My Tortoise Flipped over on its Back!

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Yvonne G

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Jan 23, 2008
Location (City and/or State)
Clovis, CA
by Douglas R. Mader, MS, DVM, & Carl M. Palazzolo, DVM

Question – I came home fro work yesterday and found my California desert tortoise flipped over in the backyard. It was alive when I found it, so I righted it and left it alone. The next morning when I woke up I went outside to check on it and found it dead! Why do you suppose that it died? It looked good when I found it.

Answer – We are very sorry to hear about the loss of your pet tortoise. Unfortunately, this is a story which we hear a number of times during the summer at our practice. There are many reasons why your tortoise died.

In the wild if a tortoise were to flip itself over, it would surely die. Therefore, evolutionarily, it is not adaptive for an animal to put itself in precarious positions which might endanger it. However, for some reason, we hear about backyard tortoises which will consistently flip themselves over by attempting to climb up objects in the yard, losing their balance, and falling over backwards.

There are other reasons which might account for a tortoise flipping over. Two of the more common causes are fighting between adult males, and dogs. When males battle they will use their large gular plates (the long, often hook like projection beneath the jaw) to flip over their opponents. In the wild, this spells almost certain demise for their adversaries.

It is not uncommon for dogs to play with tortoises, especially dogs which have not been exposed to or grown up with tortoises. The dog may grab the tortoise with its mouth and flip it over during the play, and then after it is finished playing, the dog may wander off, leaving the tortoise in whatever position it was last in.

It is not natural for a tortoise to be on its back. Aside from the psychological discomfort of being upside down for long periods, there are a number of physiological reasons why this position is detrimental to the animal. First off, the tortoise has a large lung area and air sac space which fills the top portion of the shell space. When the tortoise is on its back, the liver, stomach and intestinal tract fall into this space because of gravity, thus compromising the animal’s ability to breathe.

Also, being upside down can cause the tortoise to vomit or regurgitate intestinal or stomach contents. If the tortoise accidentally aspirates, or breathes into its lungs any of the gastrointestinal material, it could die. This might be immediate, or it may take a few hours to days.

Another possible problem encountered with tortoises which have flipped over is torsion on their bowel. That is a condition where part of the intestinal tract flips over on its own axis, or twists inside the shell. This is a very serious condition, and unless untwisted quickly, the animal will surely die. In the panic of being upside down a tortoise will frequently lose control of its bowels and bladder. Often times a tortoise will defecate or urinate during this time. As an animal becomes fatigued from struggling, it may lose voluntary muscle control and result in this happening. This is significant since the tortoise depends upon the water in its bladder for its hydration. Even if the tortoise is found in time and righted, if not given access to water, or given fluids by a veterinarian (if needed), the animal may be at risk of dying from dehydration.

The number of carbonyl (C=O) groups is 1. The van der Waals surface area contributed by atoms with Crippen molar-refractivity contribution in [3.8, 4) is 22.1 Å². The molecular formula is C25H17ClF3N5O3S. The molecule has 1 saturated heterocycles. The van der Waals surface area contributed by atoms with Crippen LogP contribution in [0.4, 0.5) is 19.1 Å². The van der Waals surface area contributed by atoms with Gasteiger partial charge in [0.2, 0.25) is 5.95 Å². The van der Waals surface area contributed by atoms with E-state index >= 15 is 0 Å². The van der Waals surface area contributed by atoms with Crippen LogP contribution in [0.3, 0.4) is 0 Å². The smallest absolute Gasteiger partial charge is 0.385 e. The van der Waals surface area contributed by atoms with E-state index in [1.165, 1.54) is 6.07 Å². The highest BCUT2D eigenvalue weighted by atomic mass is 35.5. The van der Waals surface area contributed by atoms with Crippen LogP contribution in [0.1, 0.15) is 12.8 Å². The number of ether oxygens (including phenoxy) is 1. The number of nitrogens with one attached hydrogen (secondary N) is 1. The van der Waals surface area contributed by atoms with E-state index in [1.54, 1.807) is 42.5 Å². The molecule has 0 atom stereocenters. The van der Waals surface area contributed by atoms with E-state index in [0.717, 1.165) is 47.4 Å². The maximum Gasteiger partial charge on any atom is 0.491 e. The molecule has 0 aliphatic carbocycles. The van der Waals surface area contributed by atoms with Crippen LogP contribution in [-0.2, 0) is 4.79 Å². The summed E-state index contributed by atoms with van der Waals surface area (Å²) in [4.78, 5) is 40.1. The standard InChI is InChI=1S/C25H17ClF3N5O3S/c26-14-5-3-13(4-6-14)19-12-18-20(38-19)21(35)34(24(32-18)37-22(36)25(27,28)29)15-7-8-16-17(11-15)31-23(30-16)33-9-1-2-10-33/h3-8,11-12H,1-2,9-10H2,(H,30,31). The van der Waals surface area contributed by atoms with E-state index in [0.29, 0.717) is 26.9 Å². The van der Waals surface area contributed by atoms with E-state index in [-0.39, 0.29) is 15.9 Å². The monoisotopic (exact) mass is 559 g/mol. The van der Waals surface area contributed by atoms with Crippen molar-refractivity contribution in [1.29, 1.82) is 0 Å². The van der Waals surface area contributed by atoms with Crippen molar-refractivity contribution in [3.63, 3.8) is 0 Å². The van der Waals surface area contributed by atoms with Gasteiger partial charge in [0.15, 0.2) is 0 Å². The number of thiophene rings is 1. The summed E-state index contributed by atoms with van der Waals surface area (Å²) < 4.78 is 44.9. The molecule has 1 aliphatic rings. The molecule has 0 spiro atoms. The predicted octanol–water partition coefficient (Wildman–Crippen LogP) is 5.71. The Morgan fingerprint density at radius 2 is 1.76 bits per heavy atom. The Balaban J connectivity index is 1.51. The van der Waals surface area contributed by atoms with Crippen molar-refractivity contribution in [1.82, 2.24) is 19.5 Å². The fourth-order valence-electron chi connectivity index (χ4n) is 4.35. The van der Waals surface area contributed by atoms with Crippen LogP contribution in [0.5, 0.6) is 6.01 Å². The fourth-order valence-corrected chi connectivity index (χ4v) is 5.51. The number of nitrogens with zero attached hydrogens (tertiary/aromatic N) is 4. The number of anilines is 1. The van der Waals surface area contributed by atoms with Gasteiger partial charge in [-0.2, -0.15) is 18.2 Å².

If a tortoise gets stranded on its back and it happens to be in the sun the animal may rapidly overheat and die. Even on a relatively cool day, the extra muscular strain from the exertion of trying to right itself can add to the fatigue and heat stress.

Another problem often encountered with stranded tortoises is from fly strike. Flies usually do not bother healthy tortoises; however, flies are quick to take advantage of compromised animals. The flies will attack areas of damaged tissue such as cuts and bruises. They will also attack areas which have been moistened from saliva or urine. Specifically, the flies concentrate their activity around the mouth, eyes and cloaca.

When the flies land on the area they deposit their eggs. Depending on the species of fly, most of these eggs hatch out into maggots within 24 hours. The maggots then attack the tissue and begin eating away at the flesh. Not only do these maggots cause overt damage to the tissue, they are also carriers of disease.

As far as how long can a tortoise be on its back before it may die, it is difficult to say. That depends on a number of causes such as health of the animal, temperature of the day, whether or not it flipped over in the sun, length of time on its back, etc.

What should you do if you find your tortoise on its back? The first thing is to right it. But do it slowly so as not to cause torsion of the bowel by flipping it back over to fast. Then assess it for hydration (i.e. are its eyes sunken? Did it urinate? Is its mouth dry?) If these symptoms are present it would be wise to get the animal to your reptile veterinarian for immediate fluid therapy. If it is a hot day and the animal does not appear too dehydrated, then just cooling it off with water and some oral fluids will suffice. Either tap water or Gatorade, given by stomach tube will be very beneficial. A ten pound animal can be safely tubed with three to four ounces of water.

Keep the tortoise in a cool place and observe it for signs of problems. Should any evidence of illness present itself, contact your local tortoise expert or a veterinarian familiar with reptiles.

(Reprinted with permission from the January, 1991 edition of the Tortuga Gazette)
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